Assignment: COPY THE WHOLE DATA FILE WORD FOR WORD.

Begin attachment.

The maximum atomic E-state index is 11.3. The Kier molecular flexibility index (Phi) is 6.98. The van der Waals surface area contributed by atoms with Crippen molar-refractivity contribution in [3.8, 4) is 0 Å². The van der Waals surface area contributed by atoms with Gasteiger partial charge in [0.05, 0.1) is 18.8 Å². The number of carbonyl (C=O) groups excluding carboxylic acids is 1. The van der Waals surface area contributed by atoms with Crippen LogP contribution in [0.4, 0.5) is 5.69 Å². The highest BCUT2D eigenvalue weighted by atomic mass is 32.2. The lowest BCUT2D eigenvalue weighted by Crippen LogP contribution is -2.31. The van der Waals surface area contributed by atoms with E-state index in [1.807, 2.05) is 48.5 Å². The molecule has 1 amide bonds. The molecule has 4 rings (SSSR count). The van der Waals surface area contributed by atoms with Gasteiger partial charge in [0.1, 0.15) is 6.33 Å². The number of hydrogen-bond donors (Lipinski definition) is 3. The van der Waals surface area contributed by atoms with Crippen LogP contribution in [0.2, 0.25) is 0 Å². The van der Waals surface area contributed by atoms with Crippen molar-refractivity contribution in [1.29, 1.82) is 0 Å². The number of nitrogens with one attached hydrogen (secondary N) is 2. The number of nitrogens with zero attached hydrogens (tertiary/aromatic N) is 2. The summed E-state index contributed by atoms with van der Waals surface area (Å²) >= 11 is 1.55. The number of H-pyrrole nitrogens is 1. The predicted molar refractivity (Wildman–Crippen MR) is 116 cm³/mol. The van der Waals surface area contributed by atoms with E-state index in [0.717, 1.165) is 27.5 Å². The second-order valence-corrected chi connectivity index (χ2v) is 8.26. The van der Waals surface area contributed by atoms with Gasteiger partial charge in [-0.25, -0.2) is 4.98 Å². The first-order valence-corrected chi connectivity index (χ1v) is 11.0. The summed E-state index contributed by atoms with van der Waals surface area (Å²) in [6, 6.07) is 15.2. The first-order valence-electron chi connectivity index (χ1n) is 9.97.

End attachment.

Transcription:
The maximum atomic E-state index is 11.3. The Kier molecular flexibility index (Phi) is 6.98. The van der Waals surface area contributed by atoms with Crippen molar-refractivity contribution in [3.8, 4) is 0 Å². The van der Waals surface area contributed by atoms with Gasteiger partial charge in [0.05, 0.1) is 18.8 Å². The number of carbonyl (C=O) groups excluding carboxylic acids is 1. The van der Waals surface area contributed by atoms with Crippen LogP contribution in [0.4, 0.5) is 5.69 Å². The highest BCUT2D eigenvalue weighted by atomic mass is 32.2. The lowest BCUT2D eigenvalue weighted by Crippen LogP contribution is -2.31. The van der Waals surface area contributed by atoms with E-state index in [1.807, 2.05) is 48.5 Å². The molecule has 1 amide bonds. The molecule has 4 rings (SSSR count). The van der Waals surface area contributed by atoms with Gasteiger partial charge in [0.1, 0.15) is 6.33 Å². The number of hydrogen-bond donors (Lipinski definition) is 3. The van der Waals surface area contributed by atoms with Crippen LogP contribution in [0.2, 0.25) is 0 Å². The van der Waals surface area contributed by atoms with Crippen molar-refractivity contribution in [1.29, 1.82) is 0 Å². The number of nitrogens with one attached hydrogen (secondary N) is 2. The number of nitrogens with zero attached hydrogens (tertiary/aromatic N) is 2. The summed E-state index contributed by atoms with van der Waals surface area (Å²) >= 11 is 1.55. The number of H-pyrrole nitrogens is 1. The predicted molar refractivity (Wildman–Crippen MR) is 116 cm³/mol. The van der Waals surface area contributed by atoms with E-state index in [0.717, 1.165) is 27.5 Å². The second-order valence-corrected chi connectivity index (χ2v) is 8.26. The van der Waals surface area contributed by atoms with Gasteiger partial charge in [-0.25, -0.2) is 4.98 Å². The first-order valence-corrected chi connectivity index (χ1v) is 11.0. The summed E-state index contributed by atoms with van der Waals surface area (Å²) in [6, 6.07) is 15.2. The first-order valence-electron chi connectivity index (χ1n) is 9.97.